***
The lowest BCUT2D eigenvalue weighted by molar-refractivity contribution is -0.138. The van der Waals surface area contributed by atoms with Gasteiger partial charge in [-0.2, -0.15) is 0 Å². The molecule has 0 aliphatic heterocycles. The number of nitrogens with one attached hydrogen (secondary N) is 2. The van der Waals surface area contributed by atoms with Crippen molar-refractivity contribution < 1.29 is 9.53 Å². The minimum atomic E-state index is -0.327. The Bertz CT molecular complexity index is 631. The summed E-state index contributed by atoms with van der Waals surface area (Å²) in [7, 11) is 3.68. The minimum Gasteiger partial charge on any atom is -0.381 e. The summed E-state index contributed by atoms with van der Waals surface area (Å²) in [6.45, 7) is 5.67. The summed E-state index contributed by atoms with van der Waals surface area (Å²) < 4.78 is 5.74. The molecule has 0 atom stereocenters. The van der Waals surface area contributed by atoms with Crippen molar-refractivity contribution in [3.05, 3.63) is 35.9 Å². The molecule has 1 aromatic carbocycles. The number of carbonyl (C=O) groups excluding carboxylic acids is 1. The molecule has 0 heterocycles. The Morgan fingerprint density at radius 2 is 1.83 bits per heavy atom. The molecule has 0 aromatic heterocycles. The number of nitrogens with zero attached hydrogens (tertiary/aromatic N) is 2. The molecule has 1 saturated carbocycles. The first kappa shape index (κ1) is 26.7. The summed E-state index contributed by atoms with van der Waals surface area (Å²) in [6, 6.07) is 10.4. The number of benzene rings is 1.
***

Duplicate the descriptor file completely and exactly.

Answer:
The lowest BCUT2D eigenvalue weighted by molar-refractivity contribution is -0.138. The van der Waals surface area contributed by atoms with Gasteiger partial charge in [-0.2, -0.15) is 0 Å². The molecule has 0 aliphatic heterocycles. The number of nitrogens with one attached hydrogen (secondary N) is 2. The van der Waals surface area contributed by atoms with Crippen molar-refractivity contribution < 1.29 is 9.53 Å². The minimum atomic E-state index is -0.327. The Bertz CT molecular complexity index is 631. The summed E-state index contributed by atoms with van der Waals surface area (Å²) in [7, 11) is 3.68. The minimum Gasteiger partial charge on any atom is -0.381 e. The summed E-state index contributed by atoms with van der Waals surface area (Å²) in [6.45, 7) is 5.67. The summed E-state index contributed by atoms with van der Waals surface area (Å²) < 4.78 is 5.74. The molecule has 0 atom stereocenters. The van der Waals surface area contributed by atoms with Crippen molar-refractivity contribution in [3.05, 3.63) is 35.9 Å². The molecule has 1 aromatic carbocycles. The number of carbonyl (C=O) groups excluding carboxylic acids is 1. The molecule has 0 heterocycles. The Morgan fingerprint density at radius 2 is 1.83 bits per heavy atom. The molecule has 0 aromatic heterocycles. The number of nitrogens with zero attached hydrogens (tertiary/aromatic N) is 2. The molecule has 1 saturated carbocycles. The first kappa shape index (κ1) is 26.7. The summed E-state index contributed by atoms with van der Waals surface area (Å²) in [6, 6.07) is 10.4. The number of benzene rings is 1.